While we still remember the excitement of the very first day of COVID-19 shots at the Brownsville Community Center, we know the pandemic has been a long hard haul and everyone is tired. Yet, many health experts expect this year’s flu season to be a tough one and flu vaccines will be more important than ever. If you still need motivation to get your shot, here are some important things to think about:
You don’t want to get sick.
In 2019-2020, the last flu season prior to the COVID-19 pandemic, flu vaccination prevented an estimated 7.5 million influenza illnesses, 3.7 million influenza-associated medical visits, 105,000 influenza-associated hospitalizations, and 6,300 influenza-associated deaths.
You don’t want to get as sick if you DO get the flu, anyway.
A 2021 study showed that among adults hospitalized with flu, vaccinated patients had a 26% lower risk of intensive care unit (ICU) admission and a 31% lower risk of death from flu compared with those who were unvaccinated.
You don’t want to be hospitalized.
Who wants that? Flu vaccine prevents tens of thousands of hospitalizations each year. For example, during 2019-2020 flu vaccination prevented an estimated 105,000 flu-related hospitalizations.
You have a chronic health condition.
Flu vaccination has been associated with lower rates of some cardiac events among people with heart disease, especially among those who have had a cardiac event in the past year. They also can reduce the risk of worsening chronic lung disease (COPD) and diabetes.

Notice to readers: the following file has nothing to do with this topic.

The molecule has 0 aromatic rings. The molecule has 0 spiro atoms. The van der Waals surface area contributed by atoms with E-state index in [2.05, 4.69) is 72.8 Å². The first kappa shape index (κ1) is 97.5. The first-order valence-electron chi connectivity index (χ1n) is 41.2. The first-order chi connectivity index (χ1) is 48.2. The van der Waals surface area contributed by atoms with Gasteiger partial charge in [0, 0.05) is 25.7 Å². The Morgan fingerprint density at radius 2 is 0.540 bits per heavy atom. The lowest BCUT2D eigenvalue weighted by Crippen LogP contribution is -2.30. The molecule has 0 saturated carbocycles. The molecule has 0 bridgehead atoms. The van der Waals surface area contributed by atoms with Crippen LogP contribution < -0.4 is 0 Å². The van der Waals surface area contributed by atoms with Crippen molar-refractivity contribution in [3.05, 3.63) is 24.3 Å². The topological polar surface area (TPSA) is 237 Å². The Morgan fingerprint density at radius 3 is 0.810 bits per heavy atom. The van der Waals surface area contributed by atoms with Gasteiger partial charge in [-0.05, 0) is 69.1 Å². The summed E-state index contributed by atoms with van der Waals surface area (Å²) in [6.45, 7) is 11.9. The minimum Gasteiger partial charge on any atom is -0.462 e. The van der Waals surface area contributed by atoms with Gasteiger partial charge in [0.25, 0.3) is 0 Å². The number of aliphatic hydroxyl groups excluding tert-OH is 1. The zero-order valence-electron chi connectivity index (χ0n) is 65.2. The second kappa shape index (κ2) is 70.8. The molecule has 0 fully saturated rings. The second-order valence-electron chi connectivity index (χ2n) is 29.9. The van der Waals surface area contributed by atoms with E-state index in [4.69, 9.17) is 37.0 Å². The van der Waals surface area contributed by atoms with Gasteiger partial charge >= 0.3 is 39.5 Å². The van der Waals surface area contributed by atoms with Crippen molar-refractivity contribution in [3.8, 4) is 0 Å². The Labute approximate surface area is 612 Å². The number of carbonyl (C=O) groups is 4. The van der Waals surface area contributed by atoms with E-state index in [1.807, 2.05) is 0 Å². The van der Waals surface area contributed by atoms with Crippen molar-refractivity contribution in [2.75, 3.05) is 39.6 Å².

You are expecting a little one.
A number of studies have shown that in addition to helping to protect pregnant people from flu, a flu vaccine given during pregnancy helps protect the baby from flu for several months after birth, when babies are too young to be vaccinated.
You are a little one.
A 2022 study showed that flu vaccination reduced children’s risk of severe life-threatening influenza by 75%.
According to CHNWFL Pediatrician, Dr. Michelle Grier-Hall MD, Children ages 6 months to 8 years old getting vaccinated for the first time, and those who have only previously received one dose of flu vaccine, should get two doses of the flu vaccine this season. “These doses should be given four weeks apart,” she says. “It’s best to be vaccinated before the flu season begins in September and October. Ideally, everyone age 6 months and older should be vaccinated by the end of October.”
You’re going to be around your Grandma and your Boo.
Getting vaccinated yourself may also protect people around you, including those who are more vulnerable to serious flu illness, like babies and young children, older people, and people with certain chronic health conditions.
Because other people won’t.
Despite the many benefits offered by flu vaccination, only about half of Americans get an annual flu vaccine. During an average flu season, flu can cause millions of illnesses, hundreds of thousands of hospitalizations and tens of thousands of deaths. Many more people could be protected from flu if more people got vaccinated.
Because Australia had doozy of a flu season.
The Southern Hemisphere has already had their flu season and it was the worst in five years. Public Health officials often look to Australia’s flu season as predicative of what we might face.